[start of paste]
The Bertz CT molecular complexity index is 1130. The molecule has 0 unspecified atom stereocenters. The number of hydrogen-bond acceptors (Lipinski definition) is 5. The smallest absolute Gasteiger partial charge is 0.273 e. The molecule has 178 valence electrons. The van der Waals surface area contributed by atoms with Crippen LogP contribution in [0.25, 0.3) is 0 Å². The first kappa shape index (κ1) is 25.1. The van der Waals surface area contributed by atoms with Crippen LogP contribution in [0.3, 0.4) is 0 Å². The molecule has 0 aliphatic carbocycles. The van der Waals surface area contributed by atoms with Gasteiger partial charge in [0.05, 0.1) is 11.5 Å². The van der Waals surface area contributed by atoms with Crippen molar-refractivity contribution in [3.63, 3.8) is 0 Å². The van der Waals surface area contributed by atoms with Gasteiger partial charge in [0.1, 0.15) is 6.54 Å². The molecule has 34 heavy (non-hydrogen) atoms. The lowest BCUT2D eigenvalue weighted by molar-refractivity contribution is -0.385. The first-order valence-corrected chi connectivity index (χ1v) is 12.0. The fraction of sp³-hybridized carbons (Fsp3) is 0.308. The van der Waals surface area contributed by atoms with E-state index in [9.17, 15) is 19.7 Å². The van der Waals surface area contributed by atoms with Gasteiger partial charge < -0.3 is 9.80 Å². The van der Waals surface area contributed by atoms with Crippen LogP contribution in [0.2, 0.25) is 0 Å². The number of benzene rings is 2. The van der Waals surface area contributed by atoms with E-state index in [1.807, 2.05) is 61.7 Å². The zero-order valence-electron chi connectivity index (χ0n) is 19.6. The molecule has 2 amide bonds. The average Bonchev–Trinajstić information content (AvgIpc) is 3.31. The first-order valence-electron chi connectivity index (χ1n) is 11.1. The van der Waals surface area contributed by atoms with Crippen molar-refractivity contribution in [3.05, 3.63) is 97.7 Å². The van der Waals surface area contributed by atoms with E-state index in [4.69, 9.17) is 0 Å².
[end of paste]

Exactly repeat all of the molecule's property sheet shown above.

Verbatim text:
The Bertz CT molecular complexity index is 1130. The molecule has 0 unspecified atom stereocenters. The number of hydrogen-bond acceptors (Lipinski definition) is 5. The smallest absolute Gasteiger partial charge is 0.273 e. The molecule has 178 valence electrons. The van der Waals surface area contributed by atoms with Crippen LogP contribution in [0.25, 0.3) is 0 Å². The first kappa shape index (κ1) is 25.1. The van der Waals surface area contributed by atoms with Crippen LogP contribution in [0.3, 0.4) is 0 Å². The molecule has 0 aliphatic carbocycles. The van der Waals surface area contributed by atoms with Gasteiger partial charge in [0.05, 0.1) is 11.5 Å². The van der Waals surface area contributed by atoms with Crippen molar-refractivity contribution in [3.63, 3.8) is 0 Å². The van der Waals surface area contributed by atoms with Gasteiger partial charge in [0.1, 0.15) is 6.54 Å². The molecule has 34 heavy (non-hydrogen) atoms. The lowest BCUT2D eigenvalue weighted by molar-refractivity contribution is -0.385. The first-order valence-corrected chi connectivity index (χ1v) is 12.0. The fraction of sp³-hybridized carbons (Fsp3) is 0.308. The van der Waals surface area contributed by atoms with E-state index in [9.17, 15) is 19.7 Å². The van der Waals surface area contributed by atoms with Gasteiger partial charge < -0.3 is 9.80 Å². The van der Waals surface area contributed by atoms with Crippen LogP contribution in [0.2, 0.25) is 0 Å². The number of benzene rings is 2. The van der Waals surface area contributed by atoms with E-state index in [1.807, 2.05) is 61.7 Å². The zero-order valence-electron chi connectivity index (χ0n) is 19.6. The molecule has 2 amide bonds. The average Bonchev–Trinajstić information content (AvgIpc) is 3.31. The first-order valence-electron chi connectivity index (χ1n) is 11.1. The van der Waals surface area contributed by atoms with Crippen molar-refractivity contribution in [3.05, 3.63) is 97.7 Å². The van der Waals surface area contributed by atoms with E-state index in [4.69, 9.17) is 0 Å².